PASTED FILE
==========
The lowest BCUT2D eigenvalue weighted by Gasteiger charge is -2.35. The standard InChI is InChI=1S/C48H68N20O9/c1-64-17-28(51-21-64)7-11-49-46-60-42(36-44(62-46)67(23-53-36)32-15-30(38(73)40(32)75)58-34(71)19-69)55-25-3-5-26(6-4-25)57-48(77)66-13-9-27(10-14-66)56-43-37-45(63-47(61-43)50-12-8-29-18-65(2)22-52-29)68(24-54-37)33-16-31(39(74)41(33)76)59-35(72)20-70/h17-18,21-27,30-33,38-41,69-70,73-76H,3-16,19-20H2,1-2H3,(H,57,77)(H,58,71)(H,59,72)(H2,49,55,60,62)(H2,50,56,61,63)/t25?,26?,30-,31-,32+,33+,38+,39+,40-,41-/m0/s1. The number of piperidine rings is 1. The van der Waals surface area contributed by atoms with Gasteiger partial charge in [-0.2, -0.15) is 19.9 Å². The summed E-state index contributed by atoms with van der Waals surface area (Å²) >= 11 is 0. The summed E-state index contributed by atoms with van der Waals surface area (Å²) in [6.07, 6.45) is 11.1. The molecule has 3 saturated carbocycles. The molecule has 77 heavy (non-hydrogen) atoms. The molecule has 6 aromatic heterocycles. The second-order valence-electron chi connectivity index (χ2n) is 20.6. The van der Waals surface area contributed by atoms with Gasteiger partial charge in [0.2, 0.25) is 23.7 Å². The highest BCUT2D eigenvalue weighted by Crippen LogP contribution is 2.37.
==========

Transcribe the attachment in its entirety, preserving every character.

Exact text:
The lowest BCUT2D eigenvalue weighted by Gasteiger charge is -2.35. The standard InChI is InChI=1S/C48H68N20O9/c1-64-17-28(51-21-64)7-11-49-46-60-42(36-44(62-46)67(23-53-36)32-15-30(38(73)40(32)75)58-34(71)19-69)55-25-3-5-26(6-4-25)57-48(77)66-13-9-27(10-14-66)56-43-37-45(63-47(61-43)50-12-8-29-18-65(2)22-52-29)68(24-54-37)33-16-31(39(74)41(33)76)59-35(72)20-70/h17-18,21-27,30-33,38-41,69-70,73-76H,3-16,19-20H2,1-2H3,(H,57,77)(H,58,71)(H,59,72)(H2,49,55,60,62)(H2,50,56,61,63)/t25?,26?,30-,31-,32+,33+,38+,39+,40-,41-/m0/s1. The number of piperidine rings is 1. The van der Waals surface area contributed by atoms with Gasteiger partial charge in [-0.2, -0.15) is 19.9 Å². The summed E-state index contributed by atoms with van der Waals surface area (Å²) >= 11 is 0. The summed E-state index contributed by atoms with van der Waals surface area (Å²) in [6.07, 6.45) is 11.1. The molecule has 3 saturated carbocycles. The molecule has 77 heavy (non-hydrogen) atoms. The molecule has 6 aromatic heterocycles. The second-order valence-electron chi connectivity index (χ2n) is 20.6. The van der Waals surface area contributed by atoms with Gasteiger partial charge in [0.2, 0.25) is 23.7 Å². The highest BCUT2D eigenvalue weighted by Crippen LogP contribution is 2.37.